1) Can you tell us a little bit about what you do?
I am the Executive Producer and co-founder of Apartment D, a stop motion studio here in Burbank. We’ve worked for clients such as Mattel, Nickelodeon and Warner Bros. to produce entertainment and advertising with our unique creative voice and artistic style. I’ve held just about every role in stop motion from puppet builder and animator to director and line producer. Nowadays my role is twofold: firstly, cultivating an environment that frees our artists to do their best work, and secondly, expanding our audience and fanbase.
2) How did you first become interested in art?
I have always considered myself a creative, but I’ve never necessarily felt like an artist. At a young age, I became discouraged from drawing (similarly my handwriting has always been messy). Instead, I spent my time building contraptions and making films. I was naturally drawn to the special effects heavy Sunday night movies that my dad and I would watch growing up, and would try to recreate the practical effects I had seen using my parents’ VHS Video Recorder. This naturally involved some stop motion.
In high school I took classes in TV, animation and photography, while also working on stage crew for the school plays. All this, while studying to become an engineer. Like many millennials, I aspired to do something that would positively impact the world. Yet, the more my future as an engineer came into focus, the more I felt like building bridges and tunnels wasn’t the path to greater positive impact that I was looking for. It was around this time that I began experimenting with computer animation, which was a natural extension from working with Auto-CAD, an engineering program for mocking-up builds. That year, I watched the animated film Flushed Away (ironically, Dreamworks’ attempt to end the stop motion industry all together). The climax of that film gave me chills. In that moment, I had the sudden realization that animation had the power to affect people in a way like no other. That was the grain around which my appreciation for art crystalized. Art became a medium of communication and community-building to me. From then on, my mission has remained to connect people through art and expression.
3) How does art enrich a community, and what are some ways people can engage with art in Burbank?
I think art is the fundamental medium of community communication. It is the centerpiece around which people gather, facilitating both the creation and expression of cultural identity and shared experience. Art is also the fiber that weaves through communities to make them more durable. That’s why so many city revitalizations begin with the arrival of artists. Art can build community from nothing – the birth of an art scene brings local culture and shared values. Given that we tie so much of our identity to the art and media we consume, it’s only natural that a community with a strong appreciation for the arts will have a stronger sense of communal identity and interconnectedness.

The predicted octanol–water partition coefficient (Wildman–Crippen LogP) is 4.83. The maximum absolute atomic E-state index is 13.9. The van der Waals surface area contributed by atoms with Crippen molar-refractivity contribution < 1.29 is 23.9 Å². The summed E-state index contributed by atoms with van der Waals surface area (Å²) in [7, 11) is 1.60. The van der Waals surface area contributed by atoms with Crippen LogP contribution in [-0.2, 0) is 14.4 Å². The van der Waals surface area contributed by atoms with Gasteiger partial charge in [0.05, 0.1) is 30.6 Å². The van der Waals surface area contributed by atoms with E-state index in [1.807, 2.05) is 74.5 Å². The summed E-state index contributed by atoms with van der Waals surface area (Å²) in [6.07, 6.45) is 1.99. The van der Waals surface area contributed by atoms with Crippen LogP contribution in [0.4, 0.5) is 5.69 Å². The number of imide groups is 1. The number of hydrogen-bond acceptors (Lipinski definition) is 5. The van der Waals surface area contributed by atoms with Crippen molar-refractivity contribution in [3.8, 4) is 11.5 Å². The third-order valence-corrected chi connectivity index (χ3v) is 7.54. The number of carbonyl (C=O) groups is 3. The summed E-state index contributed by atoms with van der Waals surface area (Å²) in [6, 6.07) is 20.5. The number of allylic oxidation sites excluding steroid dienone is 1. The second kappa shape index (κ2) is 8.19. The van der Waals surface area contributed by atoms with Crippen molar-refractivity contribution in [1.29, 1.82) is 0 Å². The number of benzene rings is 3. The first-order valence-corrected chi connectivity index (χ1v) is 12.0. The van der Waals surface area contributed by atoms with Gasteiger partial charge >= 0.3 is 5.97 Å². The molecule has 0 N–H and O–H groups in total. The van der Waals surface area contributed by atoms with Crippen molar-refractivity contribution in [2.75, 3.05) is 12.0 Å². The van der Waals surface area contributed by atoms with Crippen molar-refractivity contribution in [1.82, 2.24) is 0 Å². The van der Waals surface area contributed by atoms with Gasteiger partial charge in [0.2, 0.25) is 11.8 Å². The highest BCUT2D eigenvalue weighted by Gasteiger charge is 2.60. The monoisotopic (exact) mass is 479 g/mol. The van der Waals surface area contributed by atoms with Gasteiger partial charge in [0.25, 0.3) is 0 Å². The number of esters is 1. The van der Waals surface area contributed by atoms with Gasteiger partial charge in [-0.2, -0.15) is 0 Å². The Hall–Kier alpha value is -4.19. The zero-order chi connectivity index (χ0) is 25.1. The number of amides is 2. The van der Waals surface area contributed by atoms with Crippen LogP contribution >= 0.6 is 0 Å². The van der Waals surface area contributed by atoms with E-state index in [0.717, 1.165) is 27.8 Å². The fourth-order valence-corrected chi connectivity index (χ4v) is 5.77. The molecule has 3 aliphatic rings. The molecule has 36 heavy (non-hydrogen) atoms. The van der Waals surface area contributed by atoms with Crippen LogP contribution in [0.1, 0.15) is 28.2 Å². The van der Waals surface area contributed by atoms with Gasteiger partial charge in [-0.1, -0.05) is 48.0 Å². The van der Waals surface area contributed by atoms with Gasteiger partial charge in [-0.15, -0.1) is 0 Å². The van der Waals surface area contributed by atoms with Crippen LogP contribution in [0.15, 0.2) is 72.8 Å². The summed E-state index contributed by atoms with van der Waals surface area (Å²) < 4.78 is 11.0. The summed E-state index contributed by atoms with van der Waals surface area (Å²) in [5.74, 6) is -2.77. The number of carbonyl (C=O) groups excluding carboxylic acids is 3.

Burbank is such an interesting city. Despite being the American hub of the media arts and home to the most renowned and influential studios in the world, the city continues to think of itself more in terms of its industrial history, than its current role as an arts and media leader. While Burbank does have a thriving studio district, it is strictly commercial. The arts community along Magnolia Blvd. has been slowly shrinking as rents rise in the city, and the few art galleries that exist are spread out far and wide. In lieu of the young scrappy artists that would assemble a blossoming arts community, I would want to see the city of Burbank do more to actively foster a communal space by laying groundwork to be inhabited by the arts. For now, it’s heartening to see people flock to the monthly First Fridays on Magnolia, Downtown Burbank Arts Festival and CTN Animation Expo, which are great community arts events in Burbank.
4) If you could share with our community one thing about art, what would it be?
Art doesn’t have to be a young person’s scene. I think Burbank’s classic car shows are a perfect example of successful intergenerational gatherings that celebrate local art and culture. First Fridays on Magnolia have a similar effect. Art is a natural venue for the expression of differing opinions, and an arts community can foster so much relationship and community building. Especially in a time where people have become so much more divided and reclusive, a bright and bustling arts scene can reconnect people in a way few other things can. With a more active arts scene in Burbank, I think you would find bridges forming naturally between the older generations that have been in Burbank since it was an industrial city, and the newer generation geared towards the media arts. Connectivity like this could help foster the culture that takes Burbank into its next chapter.
To find out more about Maximilian’s work, visit Apartment D Films’ website http://apartmentdfilms.com/.